To the men who glare

My style is not your concern

When I was in third grade, I told my mom that I wanted to cut my hair. I remember going to the hairdresser, getting my hair chopped to a chin-length bob, and how it felt so liberating to choose my own hair style. This was my first instance of self-expression. Soon after, my sharp bob transformed into a pixie cut (which my mom would spike up with Dippity-Do, my old hair gel of choice). During this time, I resembled a scrawny hedgehog, almost like Ciri’s dad in The Witcher. In case you haven’t caught on, I was a unique kid. 

I distinctly remember a day in Grade 5, walking into the gym of my elementary school, when my style became a target. I was outfitted in a pair of my brother’s jeans, a sparkly pink belt and a navy blue shirt with a green alien on it. One kid quipped: “The only thing that looks like you’re a girl is your belt.” This wasn’t new.  

Clothing has no gender 

Growing up, I was always annoyed when I was repeatedly mistaken for a boy just because I didn’t fit into a traditional female stereotype. Although I wasn’t wearing pink and pigtails like many of the other girls my age, it did not mean that I wanted to be called a boy. I was a girl.  

Clothing should not be gendered. The only reason that my peers and adult strangers assumed that I was a boy, or were confused by my style choices, is because we are taught in our society to think that certain clothing is made for “little girls” or “little boys” and that we need to adhere to those specific ideals. In reality, clothing is just clothing, and it is all about how you personally want to express yourself. 

 At the time though, I did succumb to the pressures of society. In order to try and mold myself into something more socially acceptable, I started wearing more skirts and big dangly earrings. This didn’t really help. While other girls around me were fashioning themselves to look like Selena Gomez and Miley Cyrus, I was aspiring to look like Elton John performing Crocodile Rock. So despite my attempts to tame aspects of my style in order to fit in, I was made fun of by the other girls for not matching my clothes.  

My style journey 

This journey of trying to express my own style continued as I grew. I dyed my hair pink and shaved the side of my head in my first year of university but when it got too expensive to dye again, I let the pink fade and the bleach come in. During this time, I got a job that preferred natural hair. I dressed in business casual, lost almost 40 pounds and — for the first and only time in my life — I was a thin, traditionally-feminine blonde. During the year that I looked like this, I felt less safe walking alone when it got dark. More guys hit on me in bars and middle aged men often treated me in a way that was either patronizing or sweet. This didn’t feel right.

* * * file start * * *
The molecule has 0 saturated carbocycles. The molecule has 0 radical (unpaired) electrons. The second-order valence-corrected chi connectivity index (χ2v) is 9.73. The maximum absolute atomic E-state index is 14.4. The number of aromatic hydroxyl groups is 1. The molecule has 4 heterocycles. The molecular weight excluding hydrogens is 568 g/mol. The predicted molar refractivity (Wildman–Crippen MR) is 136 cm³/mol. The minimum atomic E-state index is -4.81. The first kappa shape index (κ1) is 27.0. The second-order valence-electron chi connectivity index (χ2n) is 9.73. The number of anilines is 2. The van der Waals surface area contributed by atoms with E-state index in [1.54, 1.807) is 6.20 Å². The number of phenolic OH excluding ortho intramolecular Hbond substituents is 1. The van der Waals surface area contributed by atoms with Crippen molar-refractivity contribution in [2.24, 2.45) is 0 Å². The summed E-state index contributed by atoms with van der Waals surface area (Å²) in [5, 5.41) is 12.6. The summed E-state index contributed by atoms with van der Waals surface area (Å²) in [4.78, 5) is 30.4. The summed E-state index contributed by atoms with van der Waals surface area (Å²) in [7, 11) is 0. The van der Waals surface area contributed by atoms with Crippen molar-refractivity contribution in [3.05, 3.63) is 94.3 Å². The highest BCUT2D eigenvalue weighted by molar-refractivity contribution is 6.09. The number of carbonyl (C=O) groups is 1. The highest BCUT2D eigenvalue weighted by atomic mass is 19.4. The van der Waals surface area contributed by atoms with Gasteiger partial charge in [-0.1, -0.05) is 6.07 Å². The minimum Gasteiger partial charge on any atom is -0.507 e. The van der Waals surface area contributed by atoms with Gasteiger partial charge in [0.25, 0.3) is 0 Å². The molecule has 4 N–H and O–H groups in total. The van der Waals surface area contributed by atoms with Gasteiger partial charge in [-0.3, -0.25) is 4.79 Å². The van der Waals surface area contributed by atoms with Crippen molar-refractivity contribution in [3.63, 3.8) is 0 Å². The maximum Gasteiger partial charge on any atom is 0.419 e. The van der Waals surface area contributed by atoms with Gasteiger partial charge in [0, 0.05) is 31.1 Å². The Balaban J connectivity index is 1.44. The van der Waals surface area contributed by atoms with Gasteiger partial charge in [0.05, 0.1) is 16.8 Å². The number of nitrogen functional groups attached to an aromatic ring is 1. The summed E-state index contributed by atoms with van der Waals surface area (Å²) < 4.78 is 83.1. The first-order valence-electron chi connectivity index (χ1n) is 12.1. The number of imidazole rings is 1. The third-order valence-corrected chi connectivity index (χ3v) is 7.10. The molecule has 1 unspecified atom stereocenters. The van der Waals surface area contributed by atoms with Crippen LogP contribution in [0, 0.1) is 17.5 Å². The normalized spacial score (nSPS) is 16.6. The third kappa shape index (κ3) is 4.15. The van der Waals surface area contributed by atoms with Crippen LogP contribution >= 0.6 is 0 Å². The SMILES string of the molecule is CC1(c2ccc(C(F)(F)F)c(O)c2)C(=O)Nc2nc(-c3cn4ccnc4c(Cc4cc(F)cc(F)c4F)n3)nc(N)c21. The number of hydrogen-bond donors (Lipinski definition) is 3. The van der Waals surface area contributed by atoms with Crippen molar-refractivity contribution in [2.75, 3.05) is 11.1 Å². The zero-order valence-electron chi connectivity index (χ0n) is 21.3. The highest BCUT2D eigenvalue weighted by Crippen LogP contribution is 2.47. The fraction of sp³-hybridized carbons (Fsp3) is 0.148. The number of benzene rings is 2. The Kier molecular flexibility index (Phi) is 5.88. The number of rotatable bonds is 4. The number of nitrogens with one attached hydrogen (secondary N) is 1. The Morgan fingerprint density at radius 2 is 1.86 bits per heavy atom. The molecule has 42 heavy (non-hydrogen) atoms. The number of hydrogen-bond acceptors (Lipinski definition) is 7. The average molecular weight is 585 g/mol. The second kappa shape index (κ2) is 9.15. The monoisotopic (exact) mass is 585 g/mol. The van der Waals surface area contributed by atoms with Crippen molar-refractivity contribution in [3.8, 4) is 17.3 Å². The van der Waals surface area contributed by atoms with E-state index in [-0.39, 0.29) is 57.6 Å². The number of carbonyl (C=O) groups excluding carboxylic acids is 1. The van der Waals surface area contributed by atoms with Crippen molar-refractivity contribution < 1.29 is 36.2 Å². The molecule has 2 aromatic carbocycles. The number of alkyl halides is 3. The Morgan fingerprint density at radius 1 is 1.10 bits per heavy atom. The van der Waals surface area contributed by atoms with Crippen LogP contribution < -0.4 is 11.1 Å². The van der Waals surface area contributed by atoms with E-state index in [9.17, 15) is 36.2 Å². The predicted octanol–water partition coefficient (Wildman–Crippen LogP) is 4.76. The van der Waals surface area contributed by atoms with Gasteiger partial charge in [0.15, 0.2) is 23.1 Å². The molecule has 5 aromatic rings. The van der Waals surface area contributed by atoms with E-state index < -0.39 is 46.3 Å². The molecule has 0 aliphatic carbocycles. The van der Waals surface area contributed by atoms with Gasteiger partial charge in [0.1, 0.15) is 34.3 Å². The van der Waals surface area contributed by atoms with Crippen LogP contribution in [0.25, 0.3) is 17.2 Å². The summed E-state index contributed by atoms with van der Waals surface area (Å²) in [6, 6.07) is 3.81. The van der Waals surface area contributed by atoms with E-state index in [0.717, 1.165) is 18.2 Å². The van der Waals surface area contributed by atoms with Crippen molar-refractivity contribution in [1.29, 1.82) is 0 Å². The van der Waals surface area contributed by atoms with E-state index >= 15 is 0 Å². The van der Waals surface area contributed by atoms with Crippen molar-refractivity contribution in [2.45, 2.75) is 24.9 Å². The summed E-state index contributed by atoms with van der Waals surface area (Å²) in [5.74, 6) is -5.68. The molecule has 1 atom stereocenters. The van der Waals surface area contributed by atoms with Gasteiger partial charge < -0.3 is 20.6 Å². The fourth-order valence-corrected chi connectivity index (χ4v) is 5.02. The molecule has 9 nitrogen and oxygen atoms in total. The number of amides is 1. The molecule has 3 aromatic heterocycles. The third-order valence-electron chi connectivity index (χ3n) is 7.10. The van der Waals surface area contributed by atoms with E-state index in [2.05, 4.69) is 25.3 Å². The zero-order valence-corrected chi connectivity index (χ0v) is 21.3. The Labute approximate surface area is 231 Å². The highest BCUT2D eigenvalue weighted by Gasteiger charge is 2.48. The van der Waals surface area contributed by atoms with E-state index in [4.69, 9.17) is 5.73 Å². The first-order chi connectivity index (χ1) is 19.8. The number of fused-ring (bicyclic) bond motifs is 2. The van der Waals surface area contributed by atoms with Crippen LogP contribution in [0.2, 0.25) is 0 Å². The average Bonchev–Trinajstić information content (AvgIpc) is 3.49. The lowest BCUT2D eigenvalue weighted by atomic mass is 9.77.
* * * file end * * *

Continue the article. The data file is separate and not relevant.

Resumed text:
My traditional style has always led to a lot of staring, borderline glaring (usually from older men) but I don’t mind. I’m happy being myself, I like myself and I don’t care if people think I’m less “pretty” or “acceptable.” However, it can be frustrating that I am treated differently on the days that I choose to dress more “masculine” and less “pretty.” Of course, it was not better when I was more aesthetically pleasing to a lot of men, because I felt patronized and vulnerable. It’s as if, when men don’t find me sexy, I have nothing to offer them because of course a woman is just her body, right? Fuck that. 

Fuck your ideals 

Since then, I’ve gained back the weight, my hair is cut shorter, dyed pink and blue and the side is shaved again. I’ve gotten more large tattoos, a septum piercing, and am back to expressing myself accurately through my style. I’m happy.  

Women are not just a body to behold or a pretty face to mansplain to in order to make yourself feel big. Women are who they are to themselves; a being that holds infinite power, way beyond sexual magnetism. I am not my body, I am me. My place in this world isn’t to please and to make the public feel comfortable with my aesthetic presence, it never has been. Not when you were confused about whether I was a little boy or a little girl, and it definitely isn’t now that I’m an adult woman. It does not matter how I dress, clothing does not define my gender because clothing has no gender; it doesn’t have to match, and it’s no one’s business how I want to look but my own.  

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Shanay Comeau

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